AIDS and Behavior

, Volume 19, Issue 12, pp 2358–2369 | Cite as

Where You Live Matters: Structural Correlates of HIV Risk Behavior Among Young Men Who Have Sex with Men in Metro Detroit

  • José A. BauermeisterEmail author
  • Lisa Eaton
  • Jack Andrzejewski
  • Jimena Loveluck
  • William VanHemert
  • Emily S. Pingel
Original Paper


Structural characteristics are linked to HIV/STI risks, yet few studies have examined the mechanisms through which structural characteristics influence the HIV/STI risk of young men who have sex with men (YMSM). Using data from a cross-sectional survey of YMSM (ages 18–29) living in Detroit Metro (N = 328; 9 % HIV-positive; 49 % Black, 27 % White, 15 % Latino, 9 % Other race), we used multilevel modeling to examine the association between community-level characteristics (e.g., socioeconomic disadvantage; distance to LGBT-affirming institutions) and YMSM’s HIV testing behavior and likelihood of engaging in unprotected anal intercourse with serodiscordant partner(s). We accounted for individual-level factors (race/ethnicity, poverty, homelessness, alcohol and marijuana use) and contextual factors (community acceptance and stigma regarding same-sex sexuality). YMSM in neighborhoods with greater disadvantage and nearer to an AIDS Service Organization were more likely to have tested for HIV and less likely to report serodiscordant partners. Community acceptance was associated with having tested for HIV. Efforts to address YMSM’s exposure to structural barriers in Detroit Metro are needed to inform HIV prevention strategies from a socioecological perspective.


Social determinants Neighborhoods Socioeconomic disadvantage Testing 


Las características estructurales están asociadas a los riesgos de VIH/ETS; sin embargo, pocos estudios han examinado qué mecanismos influyen en las conductas de riesgo de VIH/ETS de los hombres jóvenes que tienen sexo con hombres (YMSM). Utilizando datos de una encuesta de YMSM (edades 18-29) que viven en el área metropolitana de Detroit (N = 328; 9 % VIH positivo; 49 % Negro, 27 % blancos, 15 % latinos, 9 % Otros raza), utilizamos un modelo multinivel para examinar la asociación entre las características a nivel comunitario (por ejemplo, la desventaja socioeconómica, la distancia a las instituciones LGBT afirman) y dos conducta: el testeo de VIH y la probabilidad de tener relaciones anales sin protección con pareja(s) serodiscordante(s). Incluimos factores individuales (raza/etnia, pobreza, falta de vivienda, uso de alcohol y marihuana) y contextuales (aceptación y estigma comunitario respecto a la sexualidad del mismo sexo). YMSM que viven en barrios con mayor desventaja socioeconómica y con más cercanía a organizaciones que proveen servicios de VIH/SIDA fueron más propensos a haber testeado y menos propensos a reportar relaciones sexuales con parejas serodiscordantes. Aceptación comunitaria se asoció con una mayor probabilidad de haber testeado. Esfuerzos para hacer frente a las barreras estructurales en Detroit son necesarias para elucidar el desarrollo de estrategias de prevención del VIH desde una perspectiva socio-ecológica.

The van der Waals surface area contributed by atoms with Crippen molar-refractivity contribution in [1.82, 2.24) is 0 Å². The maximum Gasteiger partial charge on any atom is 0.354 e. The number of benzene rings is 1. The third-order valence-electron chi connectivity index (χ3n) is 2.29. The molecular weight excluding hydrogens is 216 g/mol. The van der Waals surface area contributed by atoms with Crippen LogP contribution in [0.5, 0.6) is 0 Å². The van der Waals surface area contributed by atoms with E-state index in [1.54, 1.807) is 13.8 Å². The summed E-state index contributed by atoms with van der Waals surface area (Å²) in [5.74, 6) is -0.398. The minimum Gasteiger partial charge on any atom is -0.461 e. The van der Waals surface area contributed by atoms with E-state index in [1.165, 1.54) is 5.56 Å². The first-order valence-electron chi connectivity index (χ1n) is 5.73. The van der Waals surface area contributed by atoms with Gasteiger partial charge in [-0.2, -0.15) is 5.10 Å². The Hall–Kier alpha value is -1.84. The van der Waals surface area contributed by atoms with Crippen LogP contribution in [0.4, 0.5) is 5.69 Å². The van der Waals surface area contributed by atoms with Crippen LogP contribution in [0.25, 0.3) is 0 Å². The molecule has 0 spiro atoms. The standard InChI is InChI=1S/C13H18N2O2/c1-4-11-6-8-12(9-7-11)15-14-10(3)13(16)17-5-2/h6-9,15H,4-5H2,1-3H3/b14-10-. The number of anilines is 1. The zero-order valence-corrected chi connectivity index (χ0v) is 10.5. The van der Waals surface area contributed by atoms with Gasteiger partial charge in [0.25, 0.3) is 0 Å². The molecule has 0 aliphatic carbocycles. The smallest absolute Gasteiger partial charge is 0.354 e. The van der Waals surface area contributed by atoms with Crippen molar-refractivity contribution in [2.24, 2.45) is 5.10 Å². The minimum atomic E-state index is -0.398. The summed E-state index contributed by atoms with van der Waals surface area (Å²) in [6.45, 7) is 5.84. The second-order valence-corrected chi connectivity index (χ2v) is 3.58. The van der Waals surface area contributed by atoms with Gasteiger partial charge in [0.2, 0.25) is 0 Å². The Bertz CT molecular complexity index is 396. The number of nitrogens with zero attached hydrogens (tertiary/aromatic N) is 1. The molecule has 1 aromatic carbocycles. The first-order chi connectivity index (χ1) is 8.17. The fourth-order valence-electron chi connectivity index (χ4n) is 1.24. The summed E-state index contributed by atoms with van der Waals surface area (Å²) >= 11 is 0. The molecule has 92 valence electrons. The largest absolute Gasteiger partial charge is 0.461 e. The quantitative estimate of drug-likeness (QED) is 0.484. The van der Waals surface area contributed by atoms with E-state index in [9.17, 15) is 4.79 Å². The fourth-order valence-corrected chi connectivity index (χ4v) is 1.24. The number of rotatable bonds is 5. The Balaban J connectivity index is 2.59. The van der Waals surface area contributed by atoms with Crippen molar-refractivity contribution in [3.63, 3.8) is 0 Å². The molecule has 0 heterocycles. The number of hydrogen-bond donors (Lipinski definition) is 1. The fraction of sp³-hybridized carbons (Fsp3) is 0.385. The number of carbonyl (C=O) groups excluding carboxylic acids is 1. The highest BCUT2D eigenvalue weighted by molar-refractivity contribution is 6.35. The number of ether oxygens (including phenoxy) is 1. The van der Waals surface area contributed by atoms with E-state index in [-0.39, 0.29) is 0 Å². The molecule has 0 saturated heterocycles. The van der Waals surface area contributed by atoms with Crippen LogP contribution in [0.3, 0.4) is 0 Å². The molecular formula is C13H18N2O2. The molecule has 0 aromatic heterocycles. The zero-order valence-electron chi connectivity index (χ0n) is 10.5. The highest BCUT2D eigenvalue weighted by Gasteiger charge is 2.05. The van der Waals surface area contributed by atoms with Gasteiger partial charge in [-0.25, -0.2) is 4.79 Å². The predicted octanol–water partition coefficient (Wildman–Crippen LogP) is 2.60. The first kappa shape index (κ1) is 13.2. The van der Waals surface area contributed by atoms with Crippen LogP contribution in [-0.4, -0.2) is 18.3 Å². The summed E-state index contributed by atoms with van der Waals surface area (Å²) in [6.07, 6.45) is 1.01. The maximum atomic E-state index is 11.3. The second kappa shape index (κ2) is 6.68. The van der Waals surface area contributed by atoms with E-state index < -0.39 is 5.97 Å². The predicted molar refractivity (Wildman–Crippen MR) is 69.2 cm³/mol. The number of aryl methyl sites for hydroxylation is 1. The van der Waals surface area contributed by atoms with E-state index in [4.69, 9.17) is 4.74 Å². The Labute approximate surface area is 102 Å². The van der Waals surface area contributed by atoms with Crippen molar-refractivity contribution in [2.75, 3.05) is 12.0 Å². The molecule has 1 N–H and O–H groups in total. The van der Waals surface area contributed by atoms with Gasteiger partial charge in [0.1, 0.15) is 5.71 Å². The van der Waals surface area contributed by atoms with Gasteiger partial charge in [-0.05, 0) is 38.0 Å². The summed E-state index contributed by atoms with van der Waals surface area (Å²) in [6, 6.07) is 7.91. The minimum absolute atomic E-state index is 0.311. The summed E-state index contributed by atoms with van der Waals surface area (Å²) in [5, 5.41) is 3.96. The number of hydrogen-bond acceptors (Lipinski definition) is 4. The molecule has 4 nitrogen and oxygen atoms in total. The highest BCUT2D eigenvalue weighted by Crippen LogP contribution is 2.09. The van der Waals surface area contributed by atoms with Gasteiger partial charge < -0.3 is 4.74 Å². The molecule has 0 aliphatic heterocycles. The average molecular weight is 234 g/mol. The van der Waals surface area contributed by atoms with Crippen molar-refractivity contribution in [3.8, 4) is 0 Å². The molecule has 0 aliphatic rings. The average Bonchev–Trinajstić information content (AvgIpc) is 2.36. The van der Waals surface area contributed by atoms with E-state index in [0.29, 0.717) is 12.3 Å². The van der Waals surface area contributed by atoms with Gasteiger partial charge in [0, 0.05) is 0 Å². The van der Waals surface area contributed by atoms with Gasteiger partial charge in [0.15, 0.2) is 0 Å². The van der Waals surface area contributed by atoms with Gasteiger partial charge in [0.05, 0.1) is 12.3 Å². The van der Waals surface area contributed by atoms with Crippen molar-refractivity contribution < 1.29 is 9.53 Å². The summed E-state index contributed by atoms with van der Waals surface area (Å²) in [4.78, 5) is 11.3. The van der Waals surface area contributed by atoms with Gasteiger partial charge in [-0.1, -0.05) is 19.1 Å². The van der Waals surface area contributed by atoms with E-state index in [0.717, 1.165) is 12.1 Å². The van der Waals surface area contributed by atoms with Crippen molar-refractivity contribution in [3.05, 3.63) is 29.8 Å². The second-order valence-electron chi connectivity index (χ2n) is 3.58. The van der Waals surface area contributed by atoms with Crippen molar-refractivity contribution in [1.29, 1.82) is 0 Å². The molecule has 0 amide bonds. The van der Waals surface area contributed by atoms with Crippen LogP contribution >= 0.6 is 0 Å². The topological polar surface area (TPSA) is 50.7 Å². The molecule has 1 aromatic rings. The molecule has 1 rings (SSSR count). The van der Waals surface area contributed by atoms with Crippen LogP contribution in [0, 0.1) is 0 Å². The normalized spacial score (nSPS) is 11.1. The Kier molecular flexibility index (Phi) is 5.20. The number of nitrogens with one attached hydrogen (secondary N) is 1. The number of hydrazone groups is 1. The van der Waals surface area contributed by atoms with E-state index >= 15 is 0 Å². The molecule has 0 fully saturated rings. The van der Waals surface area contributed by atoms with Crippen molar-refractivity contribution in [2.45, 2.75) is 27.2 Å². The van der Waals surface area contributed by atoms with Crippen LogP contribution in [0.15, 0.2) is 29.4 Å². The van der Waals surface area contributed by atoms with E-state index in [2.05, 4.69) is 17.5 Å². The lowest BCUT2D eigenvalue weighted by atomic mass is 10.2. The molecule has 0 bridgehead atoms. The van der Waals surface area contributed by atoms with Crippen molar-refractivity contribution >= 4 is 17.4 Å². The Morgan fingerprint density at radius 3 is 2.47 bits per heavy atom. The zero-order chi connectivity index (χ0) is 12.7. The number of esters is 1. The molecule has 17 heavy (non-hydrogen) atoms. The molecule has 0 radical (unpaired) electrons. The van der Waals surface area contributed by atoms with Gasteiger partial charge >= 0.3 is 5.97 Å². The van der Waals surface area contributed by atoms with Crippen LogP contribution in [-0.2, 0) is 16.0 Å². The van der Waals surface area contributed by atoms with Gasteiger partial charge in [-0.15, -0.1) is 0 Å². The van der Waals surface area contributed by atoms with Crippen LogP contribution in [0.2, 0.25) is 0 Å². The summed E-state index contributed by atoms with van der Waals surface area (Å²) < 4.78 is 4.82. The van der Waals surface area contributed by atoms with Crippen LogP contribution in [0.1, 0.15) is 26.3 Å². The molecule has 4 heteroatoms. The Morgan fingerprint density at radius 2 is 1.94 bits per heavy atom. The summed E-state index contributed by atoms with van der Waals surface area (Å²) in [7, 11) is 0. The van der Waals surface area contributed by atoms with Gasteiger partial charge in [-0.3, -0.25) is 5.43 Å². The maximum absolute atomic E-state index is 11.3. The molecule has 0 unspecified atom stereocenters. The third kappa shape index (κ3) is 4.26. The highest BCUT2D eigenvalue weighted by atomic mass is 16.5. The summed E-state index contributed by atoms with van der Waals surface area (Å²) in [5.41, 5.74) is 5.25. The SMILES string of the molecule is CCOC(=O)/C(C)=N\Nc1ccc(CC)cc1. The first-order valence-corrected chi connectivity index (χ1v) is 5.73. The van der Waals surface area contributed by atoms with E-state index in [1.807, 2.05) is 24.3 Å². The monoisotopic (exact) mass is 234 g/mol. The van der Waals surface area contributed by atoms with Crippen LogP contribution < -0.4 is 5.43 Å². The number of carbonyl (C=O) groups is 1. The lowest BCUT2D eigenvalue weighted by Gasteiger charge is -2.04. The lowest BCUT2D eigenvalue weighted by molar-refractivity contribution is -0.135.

The United for HIV Integration and Policy (UHIP) academic-community partnership included representatives from AIDS Partnership Michigan, the HIV/AIDS Resource Center, Detroit Latin@z, Ruth Ellis Center, and the University of Michigan’s Center for Sexuality & Health Disparities. This work was supported by the MAC AIDS Fund (PI: Bauermeister) and a grant from the Centers for Disease Control and Prevention to Dr. Bauermeister (U22 PS004520). Dr. Eaton was supported by two National Institutes of Health projects (R01MH094230; R01NR013865). The content is solely the responsibility of the authors and does not represent the official views of the funding agencies.


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Copyright information

© Springer Science+Business Media New York 2015

Authors and Affiliations

  • José A. Bauermeister
    • 1
    Email author
  • Lisa Eaton
    • 2
  • Jack Andrzejewski
    • 1
  • Jimena Loveluck
    • 3
  • William VanHemert
    • 4
  • Emily S. Pingel
    • 1
  1. 1.Center for Sexuality and Health Disparities, Department of Health Behavior & Health Education, School of Public HealthUniversity of MichiganAnn ArborUSA
  2. 2.University of ConnecticutStorrsUSA
  3. 3.HIV/AIDS Resource CenterYpsilantiUSA
  4. 4.AIDS Partnership MichiganDetroitUSA

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